therefore, be it Resolved by the Legislature of West Virginia: That the Legislature hereby requests the Division of Highways name the I-64 bridge in Charleston, known as the Fort Hill Bridge, crossing the Kanawha River, the "Eugene A. Carter Bridge";
and, be it Further Resolved, That the Division of Highways is requested to have made and be placed signs identifying the bridge as the "Eugene A. Carter Bridge";
and, be it Further Resolved, That the Clerk of the Senate is hereby directed to forward a copy of this resolution to the Secretary of the Department of Transportation.
Where is the poll?
Thanks to everyone who voted in the recent poll - it was certainly the biggest response to a single article on this blog's history! Before this morning (Wednesday), out of a total of 98 responses, the Oakwood name had 61% of the vote, with the Fort Hill name at 28%, and the Carter name at 11%. This morning and today, the poll suddenly received a flurry of 114 consecutive votes - all in support of the Carter name. This sudden, overwhelming response tipped the scales in favor of the Eugene A. Carter name with 52% of the total vote by 8:30PM tonight. However, the surge in response in favor of the Carter name appeared to come from an organized group effort and not from a random selection of Charlestonians. While it was great to see the response to the issue and the passionate support of the Carter name, it didn't end up making for a fair poll result.
Going to Heinz Field in Pittsburgh to do a poll on who America's favorite football team is will get you a lot of votes, but probably give you a less-than-stellar snapshot on what the rest of the country thinks. Likewise, the poll on the Carter/Fort Hill/Oakwood bridge became a vehicle for a special interest to overwhelm the results - which swung the tally in the opposite direction, but most likely not by getting a true sampling of the opinion of Charlestonians. While I appreciate the responses to the poll, it has reached the end of its ability to convey an accurate reflection of what the average Kanawha Valley resident thinks that the Carter/Fort Hill/Oakwood bridge is called. Therefore I've taken it down temporarily.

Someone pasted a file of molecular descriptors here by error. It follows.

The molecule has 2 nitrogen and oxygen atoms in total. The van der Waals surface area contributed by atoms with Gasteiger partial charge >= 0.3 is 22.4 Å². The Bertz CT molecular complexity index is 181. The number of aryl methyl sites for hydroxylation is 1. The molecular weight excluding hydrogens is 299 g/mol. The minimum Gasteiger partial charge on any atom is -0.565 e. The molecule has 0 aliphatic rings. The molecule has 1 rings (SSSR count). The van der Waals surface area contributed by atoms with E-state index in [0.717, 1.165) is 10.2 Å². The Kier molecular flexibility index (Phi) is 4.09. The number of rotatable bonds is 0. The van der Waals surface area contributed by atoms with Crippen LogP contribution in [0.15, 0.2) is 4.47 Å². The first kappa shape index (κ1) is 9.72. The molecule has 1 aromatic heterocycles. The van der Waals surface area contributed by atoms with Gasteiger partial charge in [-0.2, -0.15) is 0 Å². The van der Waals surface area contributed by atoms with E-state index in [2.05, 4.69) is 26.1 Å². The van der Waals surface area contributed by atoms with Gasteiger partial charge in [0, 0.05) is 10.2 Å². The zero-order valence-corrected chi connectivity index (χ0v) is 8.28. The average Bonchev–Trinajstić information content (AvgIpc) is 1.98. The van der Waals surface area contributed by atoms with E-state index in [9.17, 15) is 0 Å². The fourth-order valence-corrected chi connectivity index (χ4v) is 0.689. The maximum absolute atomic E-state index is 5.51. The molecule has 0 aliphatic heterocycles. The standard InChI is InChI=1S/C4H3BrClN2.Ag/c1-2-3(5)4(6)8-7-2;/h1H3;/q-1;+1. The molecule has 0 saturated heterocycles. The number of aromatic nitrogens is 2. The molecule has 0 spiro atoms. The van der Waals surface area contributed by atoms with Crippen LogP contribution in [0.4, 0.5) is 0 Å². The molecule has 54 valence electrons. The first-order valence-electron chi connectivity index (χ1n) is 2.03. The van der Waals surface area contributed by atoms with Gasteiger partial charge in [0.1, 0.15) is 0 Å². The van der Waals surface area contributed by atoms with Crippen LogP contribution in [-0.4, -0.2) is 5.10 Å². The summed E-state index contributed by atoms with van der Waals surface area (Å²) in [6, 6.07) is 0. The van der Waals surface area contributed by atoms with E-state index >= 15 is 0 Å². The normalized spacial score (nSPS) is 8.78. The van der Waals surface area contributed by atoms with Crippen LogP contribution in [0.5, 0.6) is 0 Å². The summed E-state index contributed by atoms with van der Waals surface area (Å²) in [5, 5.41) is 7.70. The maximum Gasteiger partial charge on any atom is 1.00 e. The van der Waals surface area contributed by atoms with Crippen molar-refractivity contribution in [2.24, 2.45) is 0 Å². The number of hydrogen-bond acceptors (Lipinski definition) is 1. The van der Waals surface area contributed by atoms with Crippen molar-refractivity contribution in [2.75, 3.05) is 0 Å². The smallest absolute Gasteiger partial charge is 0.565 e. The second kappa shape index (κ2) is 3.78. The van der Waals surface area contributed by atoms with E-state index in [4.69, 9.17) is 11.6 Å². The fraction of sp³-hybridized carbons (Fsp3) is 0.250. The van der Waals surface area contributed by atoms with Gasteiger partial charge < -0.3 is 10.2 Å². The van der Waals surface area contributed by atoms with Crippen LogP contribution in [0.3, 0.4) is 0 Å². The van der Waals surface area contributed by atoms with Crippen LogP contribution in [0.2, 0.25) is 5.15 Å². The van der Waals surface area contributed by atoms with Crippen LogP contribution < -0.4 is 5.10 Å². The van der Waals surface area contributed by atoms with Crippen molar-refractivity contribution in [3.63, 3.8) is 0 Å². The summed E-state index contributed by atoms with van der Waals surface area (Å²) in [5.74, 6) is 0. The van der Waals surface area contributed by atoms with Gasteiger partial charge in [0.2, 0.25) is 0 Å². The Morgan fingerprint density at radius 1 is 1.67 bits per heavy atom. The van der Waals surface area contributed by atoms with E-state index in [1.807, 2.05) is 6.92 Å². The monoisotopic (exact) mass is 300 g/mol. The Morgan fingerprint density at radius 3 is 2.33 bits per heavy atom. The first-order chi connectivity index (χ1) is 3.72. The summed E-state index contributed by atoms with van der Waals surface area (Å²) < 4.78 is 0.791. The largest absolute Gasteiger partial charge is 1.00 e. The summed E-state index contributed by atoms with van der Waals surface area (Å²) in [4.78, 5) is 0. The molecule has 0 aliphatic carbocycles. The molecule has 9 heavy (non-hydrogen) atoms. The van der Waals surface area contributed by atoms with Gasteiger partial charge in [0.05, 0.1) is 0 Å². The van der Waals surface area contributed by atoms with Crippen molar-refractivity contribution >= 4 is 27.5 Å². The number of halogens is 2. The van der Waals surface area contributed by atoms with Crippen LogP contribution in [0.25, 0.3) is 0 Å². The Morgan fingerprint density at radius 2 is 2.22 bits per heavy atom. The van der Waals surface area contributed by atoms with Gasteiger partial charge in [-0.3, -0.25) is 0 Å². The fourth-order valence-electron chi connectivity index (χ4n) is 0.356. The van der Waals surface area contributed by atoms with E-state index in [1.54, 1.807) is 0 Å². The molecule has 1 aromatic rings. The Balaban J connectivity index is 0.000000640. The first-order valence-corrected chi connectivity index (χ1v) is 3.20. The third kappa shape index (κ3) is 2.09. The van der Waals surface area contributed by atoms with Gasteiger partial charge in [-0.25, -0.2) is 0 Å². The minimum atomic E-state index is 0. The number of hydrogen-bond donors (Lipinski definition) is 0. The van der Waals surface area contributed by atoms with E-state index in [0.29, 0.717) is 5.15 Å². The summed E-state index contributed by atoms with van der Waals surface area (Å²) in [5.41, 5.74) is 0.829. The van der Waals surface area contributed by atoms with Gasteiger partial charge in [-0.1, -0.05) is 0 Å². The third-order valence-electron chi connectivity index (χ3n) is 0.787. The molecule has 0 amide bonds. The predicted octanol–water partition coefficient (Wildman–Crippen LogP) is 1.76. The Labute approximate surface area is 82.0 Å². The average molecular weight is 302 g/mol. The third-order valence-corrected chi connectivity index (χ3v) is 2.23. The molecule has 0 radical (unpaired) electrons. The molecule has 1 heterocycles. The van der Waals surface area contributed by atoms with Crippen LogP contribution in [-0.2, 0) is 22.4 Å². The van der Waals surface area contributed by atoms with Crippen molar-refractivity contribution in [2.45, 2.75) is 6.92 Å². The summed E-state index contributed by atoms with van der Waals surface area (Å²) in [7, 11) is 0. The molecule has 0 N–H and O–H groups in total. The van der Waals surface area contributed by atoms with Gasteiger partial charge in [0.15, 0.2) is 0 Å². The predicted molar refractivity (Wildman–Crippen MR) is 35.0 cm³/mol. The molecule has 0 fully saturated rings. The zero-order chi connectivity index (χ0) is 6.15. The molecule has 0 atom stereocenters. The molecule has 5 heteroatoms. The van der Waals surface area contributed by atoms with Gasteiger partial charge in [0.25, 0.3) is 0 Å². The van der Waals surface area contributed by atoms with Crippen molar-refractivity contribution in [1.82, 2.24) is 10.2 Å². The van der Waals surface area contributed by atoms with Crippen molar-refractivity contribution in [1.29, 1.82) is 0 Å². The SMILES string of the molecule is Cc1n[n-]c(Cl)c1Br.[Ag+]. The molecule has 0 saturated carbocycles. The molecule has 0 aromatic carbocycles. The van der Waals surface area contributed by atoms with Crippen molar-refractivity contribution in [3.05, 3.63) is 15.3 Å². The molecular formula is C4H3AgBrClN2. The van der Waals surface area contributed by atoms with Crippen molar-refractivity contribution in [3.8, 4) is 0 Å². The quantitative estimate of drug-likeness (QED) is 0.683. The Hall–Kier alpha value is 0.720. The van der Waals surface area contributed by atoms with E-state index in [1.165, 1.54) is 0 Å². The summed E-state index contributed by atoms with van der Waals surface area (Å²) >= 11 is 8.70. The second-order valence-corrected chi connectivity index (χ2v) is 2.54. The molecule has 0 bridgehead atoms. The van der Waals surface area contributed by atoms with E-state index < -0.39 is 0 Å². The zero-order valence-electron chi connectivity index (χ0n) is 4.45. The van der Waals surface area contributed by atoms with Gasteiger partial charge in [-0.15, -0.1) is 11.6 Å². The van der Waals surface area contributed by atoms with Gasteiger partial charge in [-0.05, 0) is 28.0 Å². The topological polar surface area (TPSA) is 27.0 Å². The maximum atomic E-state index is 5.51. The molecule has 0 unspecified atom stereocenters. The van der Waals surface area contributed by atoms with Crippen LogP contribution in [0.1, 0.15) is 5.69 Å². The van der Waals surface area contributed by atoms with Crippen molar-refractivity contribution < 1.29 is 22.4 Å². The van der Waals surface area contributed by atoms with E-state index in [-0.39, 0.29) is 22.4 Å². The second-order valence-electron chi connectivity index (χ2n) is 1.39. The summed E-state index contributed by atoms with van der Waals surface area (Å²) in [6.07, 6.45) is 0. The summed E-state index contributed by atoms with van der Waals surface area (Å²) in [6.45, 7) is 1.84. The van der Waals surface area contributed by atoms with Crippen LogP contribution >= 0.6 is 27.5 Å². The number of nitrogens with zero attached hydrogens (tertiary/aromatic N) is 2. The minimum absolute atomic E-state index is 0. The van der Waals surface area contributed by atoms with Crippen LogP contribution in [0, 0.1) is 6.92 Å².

Unfortunately I think the intention of this article was misunderstood as a criticism on the bridge's Carter name, which invoked the response responsible for skewing the poll results. For that I apologize - and I'll reiterate again that this blog does not seek to change the bridge's name nor does it have any clout with the state of West Virginia to do so. I will most likely bring the poll back once I figure a way to word it so it won't seem threatening to the status of the bridge's official name, thereby avoiding the one-sided response it did before.
Where are the comments?
As I have said repeatedly, this article does not seek to revoke or change the Eugene A. Carter name of the former Fort Hill Bridge. Since the trend in recent comments suggests that my efforts to make this clarification either haven't been noticed or have been ignored, I decided to temporarily disable comments for this article. The previously posted comments to this page can be found here.